Yesterday a friend invited me to an art exhibition at Didi Museum. I promised that I would stop by if I could. I love art, though I don't know much about it. Like most lay people would say "I just know what I like!".
I got there and signed-in at the reception. The guy manning the desk asked me if I was an artist.
- No! Not at all!, I responded.
- Really? You look like an artist.
- What does an artist look like?
- Like you!
The main exhibition room was pretty bare aside from the gorgeous paintings, the artist and a handful of reporters. I would say that there were about 7 news people and my friend and I. I can't remember if this was the opening day or not. I guess it must have been if the reporters were there. But do people not attend art shows? Or perhaps there wasn't wide publicity for the event, afterall I wouldn't have known about it had my friend (who incidentally is also an artist) invited me.
As I was getting ready to leave, a reporter inquired if she could ask me a few questions about the exhibition. Panic time! Because, like I said, I know zero about art. The camera man turned his lens on me and beads of sweat started to gather at my brow as the reporter started asking her questions.
- What do I think about the exhibition?
- Mmmm.. The paintings are absolutely beauiful.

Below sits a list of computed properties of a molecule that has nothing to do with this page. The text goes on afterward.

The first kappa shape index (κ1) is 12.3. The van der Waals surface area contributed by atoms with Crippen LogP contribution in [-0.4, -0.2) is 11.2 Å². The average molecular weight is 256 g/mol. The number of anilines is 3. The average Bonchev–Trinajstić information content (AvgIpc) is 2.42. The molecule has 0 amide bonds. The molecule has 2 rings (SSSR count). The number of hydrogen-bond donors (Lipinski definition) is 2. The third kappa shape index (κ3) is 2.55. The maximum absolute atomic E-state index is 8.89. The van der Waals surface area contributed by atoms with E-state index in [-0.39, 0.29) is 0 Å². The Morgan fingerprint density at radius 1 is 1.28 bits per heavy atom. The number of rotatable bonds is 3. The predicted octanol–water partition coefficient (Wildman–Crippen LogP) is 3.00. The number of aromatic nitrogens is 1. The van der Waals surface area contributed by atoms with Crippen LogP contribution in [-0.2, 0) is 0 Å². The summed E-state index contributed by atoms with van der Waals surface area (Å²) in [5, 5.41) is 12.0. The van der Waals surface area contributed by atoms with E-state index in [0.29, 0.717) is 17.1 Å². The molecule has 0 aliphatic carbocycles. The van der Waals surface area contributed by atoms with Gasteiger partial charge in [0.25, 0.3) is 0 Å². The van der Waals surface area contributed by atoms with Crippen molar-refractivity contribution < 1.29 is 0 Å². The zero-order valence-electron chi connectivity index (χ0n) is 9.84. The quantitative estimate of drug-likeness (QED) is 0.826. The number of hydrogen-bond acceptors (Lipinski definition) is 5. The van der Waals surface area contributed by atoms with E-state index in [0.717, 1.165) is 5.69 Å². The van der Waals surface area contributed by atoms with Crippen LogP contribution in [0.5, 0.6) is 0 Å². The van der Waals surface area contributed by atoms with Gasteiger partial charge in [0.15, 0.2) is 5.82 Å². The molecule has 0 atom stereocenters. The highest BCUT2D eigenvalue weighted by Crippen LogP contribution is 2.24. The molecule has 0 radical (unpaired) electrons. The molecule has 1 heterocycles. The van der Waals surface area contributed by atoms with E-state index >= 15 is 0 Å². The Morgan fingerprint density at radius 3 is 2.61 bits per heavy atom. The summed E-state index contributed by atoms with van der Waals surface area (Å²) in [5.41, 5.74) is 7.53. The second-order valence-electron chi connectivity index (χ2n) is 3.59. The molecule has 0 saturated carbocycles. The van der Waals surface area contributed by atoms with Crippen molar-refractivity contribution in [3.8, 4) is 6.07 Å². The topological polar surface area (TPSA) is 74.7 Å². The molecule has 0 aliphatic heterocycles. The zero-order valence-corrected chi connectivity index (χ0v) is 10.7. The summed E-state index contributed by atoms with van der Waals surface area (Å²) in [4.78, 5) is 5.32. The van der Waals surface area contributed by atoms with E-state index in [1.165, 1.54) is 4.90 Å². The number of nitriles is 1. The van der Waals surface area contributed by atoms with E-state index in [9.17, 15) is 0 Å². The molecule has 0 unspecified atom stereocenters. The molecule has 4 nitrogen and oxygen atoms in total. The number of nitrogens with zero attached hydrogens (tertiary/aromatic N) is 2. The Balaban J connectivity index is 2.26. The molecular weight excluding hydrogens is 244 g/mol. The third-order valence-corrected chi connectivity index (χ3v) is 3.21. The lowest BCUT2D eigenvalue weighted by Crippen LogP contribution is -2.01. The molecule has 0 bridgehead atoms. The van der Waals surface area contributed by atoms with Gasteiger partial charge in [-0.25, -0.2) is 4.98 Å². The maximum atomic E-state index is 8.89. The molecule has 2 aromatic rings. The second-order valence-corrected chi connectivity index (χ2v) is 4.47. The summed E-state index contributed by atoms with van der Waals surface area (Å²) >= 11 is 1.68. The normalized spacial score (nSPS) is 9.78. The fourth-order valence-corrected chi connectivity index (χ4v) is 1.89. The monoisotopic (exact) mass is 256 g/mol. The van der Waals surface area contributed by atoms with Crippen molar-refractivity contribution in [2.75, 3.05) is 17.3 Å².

- What do you like about the artist's work?
- I love his use of colour and how he portrays movement. I like how his work is open to interpretation. You can't look at each painting and say "This is what the artist is trying to depict." (My brother later told me that the word I was struggling to find was "abstract." I knew that!)
- How do you think the arts movement has progressed in Nigeria over the last few years?
Haba! Does this woman think that I am an art critic?????
- I think that there it's actually been quite vibrant over the years and there has always been a core group of people who appreciate art. However, it doesn't always seem to have gotten the attention that it should have. I remember going to art exhibitions with my family when I was much younger and that there were always a lot of people in attendance. I don't remember that there were a lot of places to view art though. So, I think that the arts movement in Nigeria has always been very strong but contained to a small group of people.
- Okay, so how do you compare that to art in Nigeria now?
My God, lady! Let this be the last hard question you ask me.
- Hmmm, well, I think there is now a wider appreciation for the arts. Yes, there have always been supporters of the arts, but I think it's gathered more speed and recognition now. For instance, there are more places that you can go to view art. Aside from here [Didi Museum], you have Nike Art Gallery and Terrakulture.
If there were some other questions, I honestly cannot remember them, or I have blocked them out. LOL!
Afterwards, I 'confessed' that I didn't know much about art (like that wasn't already so obvious).
- Really? But you did so well. You knew about colour and movement.
I felt like a 3-year old who had been patted on the head for going potty solo for the first time (Wait! Is 3 years old even the right age to potty-train? Okay, so I'm rather clueless about babies too!). I guess making people feel better about their lack of knowledge and incoherent ramblings must be an important part of her job. I asked her what station she worked for. She replied "Galaxy."
Thank the good Lord! I don't think anybody watches that station anyway.